REHMAll right. To Andrew, in Baltimore, Md. You're on the air.
ANDREWThank you, Diane. I appreciate it. And thank you, Mr. Koppel, for bringing this up. I did seven years in the Department of Defense as a cybersecurity expert. And one interesting thing that we see is that the diversification of these networks through deregulation and otherwise actually can help resiliency because if you hit one node and the system, on its own, can move the power generation or internet or any of these other critical infrastructure services, we can move it quickly because it has multiple different avenues.
ANDREWIt actually helps over the long term to bring those power sources back. And I'm curious -- and I agree completely that the federal government really has no good plan. But the reality is service providers do want consistent service. And they do want good service. So do you think that it's actually in the best interest to more centralize these services or should be we let, largely, for lack of a better term, kind of the marketplace say we're gonna let these broad swaths of services provide many different avenues and different options for how service is provided? And I'll take my answer off the air.
KOPPELSure. I'm not sure if I think that allowing the marketplace to determine security considerations is always the best thing to do. Look, again, I'm telling you more than I as an individual know. I am simply telling you -- I just came -- before I came here to visit with Diane I just came from a session where my co-guests on the dais was the former director of the National Security Agency, General Keith Alexander. All I can tell you is he believes it inevitable.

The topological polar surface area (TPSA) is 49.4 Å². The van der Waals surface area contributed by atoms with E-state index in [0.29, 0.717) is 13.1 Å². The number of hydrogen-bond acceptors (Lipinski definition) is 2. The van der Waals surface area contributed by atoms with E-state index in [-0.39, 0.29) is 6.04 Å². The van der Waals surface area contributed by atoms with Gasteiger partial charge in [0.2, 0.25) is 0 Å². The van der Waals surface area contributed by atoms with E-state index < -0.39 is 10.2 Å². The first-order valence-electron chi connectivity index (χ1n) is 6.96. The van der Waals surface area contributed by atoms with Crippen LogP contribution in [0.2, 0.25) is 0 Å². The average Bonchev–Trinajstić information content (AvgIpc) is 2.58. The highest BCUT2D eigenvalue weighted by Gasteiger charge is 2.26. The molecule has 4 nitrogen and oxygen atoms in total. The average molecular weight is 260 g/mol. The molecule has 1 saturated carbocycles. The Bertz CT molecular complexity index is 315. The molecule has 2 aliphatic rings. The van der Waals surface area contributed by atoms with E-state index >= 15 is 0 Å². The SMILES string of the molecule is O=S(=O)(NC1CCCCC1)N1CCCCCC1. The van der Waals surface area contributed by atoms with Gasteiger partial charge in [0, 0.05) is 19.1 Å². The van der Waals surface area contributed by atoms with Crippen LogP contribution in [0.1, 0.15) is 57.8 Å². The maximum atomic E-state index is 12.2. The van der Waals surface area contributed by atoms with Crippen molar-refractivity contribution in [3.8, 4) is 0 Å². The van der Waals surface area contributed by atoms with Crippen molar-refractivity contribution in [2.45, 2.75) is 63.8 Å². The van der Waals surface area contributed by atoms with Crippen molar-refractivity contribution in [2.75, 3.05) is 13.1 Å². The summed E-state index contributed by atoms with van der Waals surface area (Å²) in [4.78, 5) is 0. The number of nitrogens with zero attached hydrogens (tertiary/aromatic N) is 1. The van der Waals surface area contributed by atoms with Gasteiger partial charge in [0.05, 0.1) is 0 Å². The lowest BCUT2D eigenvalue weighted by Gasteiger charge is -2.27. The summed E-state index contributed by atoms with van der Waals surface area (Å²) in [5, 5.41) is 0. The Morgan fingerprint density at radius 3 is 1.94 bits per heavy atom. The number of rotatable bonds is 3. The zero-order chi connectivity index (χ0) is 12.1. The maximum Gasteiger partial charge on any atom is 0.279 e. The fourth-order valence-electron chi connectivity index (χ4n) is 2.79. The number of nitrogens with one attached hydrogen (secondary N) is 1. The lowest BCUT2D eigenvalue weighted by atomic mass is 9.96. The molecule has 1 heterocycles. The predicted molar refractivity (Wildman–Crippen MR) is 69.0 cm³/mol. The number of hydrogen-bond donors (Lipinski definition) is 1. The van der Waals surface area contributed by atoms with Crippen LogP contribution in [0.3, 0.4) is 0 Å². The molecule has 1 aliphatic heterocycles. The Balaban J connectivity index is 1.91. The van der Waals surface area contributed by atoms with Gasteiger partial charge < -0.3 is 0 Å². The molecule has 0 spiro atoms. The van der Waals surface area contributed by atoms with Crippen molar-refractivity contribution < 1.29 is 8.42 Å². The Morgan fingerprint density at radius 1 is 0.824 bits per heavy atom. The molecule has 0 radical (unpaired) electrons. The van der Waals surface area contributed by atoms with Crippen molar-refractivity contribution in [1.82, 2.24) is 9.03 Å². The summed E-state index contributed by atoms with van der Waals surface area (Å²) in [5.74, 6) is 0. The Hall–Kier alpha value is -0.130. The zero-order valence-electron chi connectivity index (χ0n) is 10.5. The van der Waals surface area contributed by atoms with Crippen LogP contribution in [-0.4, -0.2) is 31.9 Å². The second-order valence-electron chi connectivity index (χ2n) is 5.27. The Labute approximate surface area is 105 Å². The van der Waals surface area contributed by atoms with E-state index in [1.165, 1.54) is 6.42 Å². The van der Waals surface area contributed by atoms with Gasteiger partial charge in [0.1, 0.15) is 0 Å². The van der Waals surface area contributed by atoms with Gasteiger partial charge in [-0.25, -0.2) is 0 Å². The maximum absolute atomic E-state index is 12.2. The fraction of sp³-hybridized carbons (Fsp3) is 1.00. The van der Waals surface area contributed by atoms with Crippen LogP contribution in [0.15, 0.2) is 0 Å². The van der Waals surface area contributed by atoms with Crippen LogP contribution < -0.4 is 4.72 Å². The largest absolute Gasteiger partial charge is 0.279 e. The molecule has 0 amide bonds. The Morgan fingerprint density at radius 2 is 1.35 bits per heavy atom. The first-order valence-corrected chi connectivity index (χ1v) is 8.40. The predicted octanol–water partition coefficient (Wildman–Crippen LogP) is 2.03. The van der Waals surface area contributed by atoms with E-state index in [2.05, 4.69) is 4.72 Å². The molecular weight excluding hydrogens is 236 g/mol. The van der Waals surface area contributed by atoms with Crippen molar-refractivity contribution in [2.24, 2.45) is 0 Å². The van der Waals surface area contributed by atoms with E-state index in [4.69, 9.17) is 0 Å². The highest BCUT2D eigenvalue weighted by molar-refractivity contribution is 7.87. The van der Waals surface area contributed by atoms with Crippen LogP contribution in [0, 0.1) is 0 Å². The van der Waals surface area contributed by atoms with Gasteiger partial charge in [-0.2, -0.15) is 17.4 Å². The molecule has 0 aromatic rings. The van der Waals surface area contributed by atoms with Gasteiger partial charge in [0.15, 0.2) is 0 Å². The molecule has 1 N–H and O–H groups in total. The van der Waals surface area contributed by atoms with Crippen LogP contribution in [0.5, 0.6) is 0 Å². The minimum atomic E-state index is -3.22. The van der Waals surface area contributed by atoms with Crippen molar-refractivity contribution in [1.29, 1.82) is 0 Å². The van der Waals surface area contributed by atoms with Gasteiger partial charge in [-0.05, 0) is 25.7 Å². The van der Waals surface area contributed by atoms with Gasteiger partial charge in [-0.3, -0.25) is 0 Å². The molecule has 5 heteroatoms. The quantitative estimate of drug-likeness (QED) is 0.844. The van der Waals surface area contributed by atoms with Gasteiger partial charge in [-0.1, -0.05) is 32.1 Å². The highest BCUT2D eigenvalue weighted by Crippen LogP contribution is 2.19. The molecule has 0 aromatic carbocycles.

KOPPELAll I can tell you is that the commander of CENTCOM, General Lloyd Austin, believes that it's not a question of if, it's only a question of when. I can't begin to discuss with any great expertise the intricacies of the power system, except to tell you that the experts with whom I've spoken all believe that it is vulnerable.
REHMAnd to St. Louis, Mo. Eric, you're on the air.
ERICYes. What I'm wondering, I guess, is more of a journalistic question. And I'm looking forward to getting the book and reading it. But I wonder how Ted went about weighing the self-interests of the many sources he spoke to, whether they're military or civilian people looking to up their budgets or people who are seeking to enhance their status as sources for other journalistic outlets.
REHMAll right, sir. Your phone is giving us some problems. Go ahead, Ted.
KOPPELI get the question.
KOPPELAnd it's a terrific question. And I had the same concern myself. I mean in the final analysis, Washington is filled with formers, former secretaries of states, former secretaries of Homeland Security, former directors of the NSA, who now have commercial interests in providing cybersecurity. There are all kinds of cybersecurity firms out there now that didn't exist 20 years ago. You know, do these people have a vested interest? Yes.